Fitness in Young Adults and Cardiovascular Risk
Is cardiorespiratory fitness in early adulthood associated with long-term risk of cardiovascular disease (CVD)?
Data from the CARDIA (Coronary Artery Risk Development in Young Adults) study, a prospective study of US adults, ages 18-30 years, were used for the present analysis. A total of 4,872 participants who completed treadmill exercise testing at baseline (March 1985 through June 1983) and 2,472 adults who completed a second treadmill test 7 years later were followed for a median of 26.9 years. Follow-up was complete in August 2011. The primary outcome of interest was coronary artery calcium (CAC) assessed at years 15 (2000-2001), 20 (2005-2006), and 25 (2010-2011), and left ventricular mass assessed at years 5 (1990-1991) and 25 (with global longitudinal strain). Incident CVD and all-cause mortality were additional adjudicated outcomes.
Among the 4,872 adults who had a baseline treadmill test, 273 (5.6%) died and 193 (4.0%) experienced CVD events during follow-up. After adjustment for multiple factors, each additional minute of exercise test duration (at baseline) was associated with a 15% lower hazard of death (hazard ratio [HR], 0.85; 95% confidence interval [CI], 0.80-0.91; p < 0.001) and a 12% lower hazard of CVD (HR, 0.88; 95% CI, 0.81-0.96; p = 0.002). Higher levels of baseline cardiorespiratory fitness were associated with significantly lower left ventricular mass index (p = 0.02) and significantly better global longitudinal strain (p < 0.001) at year 25. A 1-minute reduction in fitness by year 7 was associated with 21% and 20% increased hazards of death (HR, 1.21; 95% CI, 1.07-1.37; p = 0.002) and CVD (HR, 1.20; 95% CI, 1.06-1.37; p = 0.006), respectively. Fitness and change in fitness was not associated with CAC.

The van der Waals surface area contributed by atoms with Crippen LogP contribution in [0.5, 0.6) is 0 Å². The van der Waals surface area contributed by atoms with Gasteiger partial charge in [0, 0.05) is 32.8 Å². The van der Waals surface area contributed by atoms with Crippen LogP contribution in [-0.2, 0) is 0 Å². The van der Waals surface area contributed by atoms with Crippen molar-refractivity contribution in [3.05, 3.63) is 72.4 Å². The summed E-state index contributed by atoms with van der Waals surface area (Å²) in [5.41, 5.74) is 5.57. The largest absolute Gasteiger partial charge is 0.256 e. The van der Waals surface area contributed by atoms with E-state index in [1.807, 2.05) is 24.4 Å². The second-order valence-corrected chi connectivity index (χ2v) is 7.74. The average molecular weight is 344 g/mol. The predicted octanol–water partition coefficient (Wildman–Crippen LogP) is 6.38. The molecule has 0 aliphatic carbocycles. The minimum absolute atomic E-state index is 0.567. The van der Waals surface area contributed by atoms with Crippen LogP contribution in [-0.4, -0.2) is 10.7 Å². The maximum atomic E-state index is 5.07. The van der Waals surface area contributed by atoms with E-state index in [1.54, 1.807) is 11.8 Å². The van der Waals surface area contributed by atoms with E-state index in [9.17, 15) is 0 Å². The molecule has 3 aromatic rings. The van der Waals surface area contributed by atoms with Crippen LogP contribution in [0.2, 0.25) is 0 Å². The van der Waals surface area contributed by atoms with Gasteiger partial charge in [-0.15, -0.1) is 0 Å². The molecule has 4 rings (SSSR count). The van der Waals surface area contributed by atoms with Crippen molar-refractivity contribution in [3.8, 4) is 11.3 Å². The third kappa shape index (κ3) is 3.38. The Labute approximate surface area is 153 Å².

The investigators concluded that higher levels of fitness at baseline and improvement in fitness early in adulthood are favorably associated with lower risks for CVD and mortality. Fitness and changes in fitness are associated with myocardial hypertrophy and dysfunction, but not CAC.
These data support the need for routine exercise counseling by providers, starting at a young age. Efforts to support exercise in the workplace and community make sense from a public health perspective.
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